10. Once Bitten

    Once Bitten Member

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    Try this tech equipment
     
  11. ElectronTubesRule

    ElectronTubesRule Active Member

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    I am sorry but I just get all riled up when people start fear mongering and telling people the sky is falling or something to dangerous for them to try for themselves....... People jump off building, bridges, elevations etc.... and have to hand toss the droug chute the second they jump off so the chute has time to open before you hit the ground. But building your own HF RF amplifier and testing the voltage is too dangerous for anyone to do.......

    So I just get tired of fear mongering......
     
  12. ElectronTubesRule

    ElectronTubesRule Active Member

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    For the record I no longer jump out of functioning planes and no longer BASE jump either.I no longer climb with out a rope I out grew such things. LOL I still shower and bath though which makes me a real adrenaline junky!!!LOL


    Oh and for the record I meant everything in a way the same tone that one would use if having a debate with the boys at the bar over a pint of beer. Never with an angry tone just to be clear.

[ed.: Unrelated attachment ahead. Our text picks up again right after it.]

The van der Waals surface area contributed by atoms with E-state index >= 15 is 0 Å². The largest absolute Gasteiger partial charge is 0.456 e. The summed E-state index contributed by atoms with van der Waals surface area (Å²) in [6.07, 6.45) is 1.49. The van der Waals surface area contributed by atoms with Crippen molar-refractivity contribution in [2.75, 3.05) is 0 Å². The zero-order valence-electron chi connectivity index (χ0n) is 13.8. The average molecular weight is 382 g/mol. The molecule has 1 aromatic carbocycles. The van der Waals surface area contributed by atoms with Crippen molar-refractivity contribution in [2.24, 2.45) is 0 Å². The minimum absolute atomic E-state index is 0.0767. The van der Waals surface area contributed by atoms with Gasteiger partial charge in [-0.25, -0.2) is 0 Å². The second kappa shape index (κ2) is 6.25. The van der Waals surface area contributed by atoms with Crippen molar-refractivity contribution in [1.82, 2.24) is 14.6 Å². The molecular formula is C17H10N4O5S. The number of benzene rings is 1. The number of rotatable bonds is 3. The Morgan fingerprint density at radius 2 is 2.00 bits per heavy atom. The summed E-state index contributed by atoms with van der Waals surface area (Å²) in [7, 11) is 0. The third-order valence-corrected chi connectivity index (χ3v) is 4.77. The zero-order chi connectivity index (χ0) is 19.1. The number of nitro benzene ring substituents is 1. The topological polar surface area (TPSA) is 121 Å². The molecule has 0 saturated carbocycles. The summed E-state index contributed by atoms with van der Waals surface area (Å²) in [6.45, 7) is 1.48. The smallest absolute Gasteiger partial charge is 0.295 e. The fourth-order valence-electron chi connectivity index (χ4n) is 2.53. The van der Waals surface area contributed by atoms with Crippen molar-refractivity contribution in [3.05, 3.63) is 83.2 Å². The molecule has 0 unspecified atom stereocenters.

13. straight razor

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    630PLK by TRIPLETT - Buy or Repair at PLCCenter - PLCCenter.com their goes the link and its cost $450.00
     
  14. 137

    137 Member

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    What does it smell like? You had nothing to offer the member as far as what he was looking for, yet you babble to folks who obviously have been in the field servicing units you will never even get close enought to "smell..."

    For once in my life I'll appologize for my remarks to whoever might find it offensive I guess, I suppose I was more in to this thread because I was looking for the very same type of meter, reading this jackholes comments struck a chord with me and it was very out of tune...
     
  15. W5LZ

    W5LZ Crotchety Old Bastard

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    Meters that read very high voltages are not common, mainly because of the expense of making them and the lack of demand. They are certainly not impossible to make your self. The 'catch' is that you have to understand exactly how a volt meter works, and that can get 'complicated' very quickly (not how you use them, but how it works). Very basically, it's a matter of how they are 'fed', and how much.
    The meters you find in a typical amplifier that read voltages are never directly 'fed', but always through a shunting circuit. Unless you do understand how they work, and realize that the deadly nature of what they are measuring, the best advice is don't even -think- about making your own.
    - 'Doc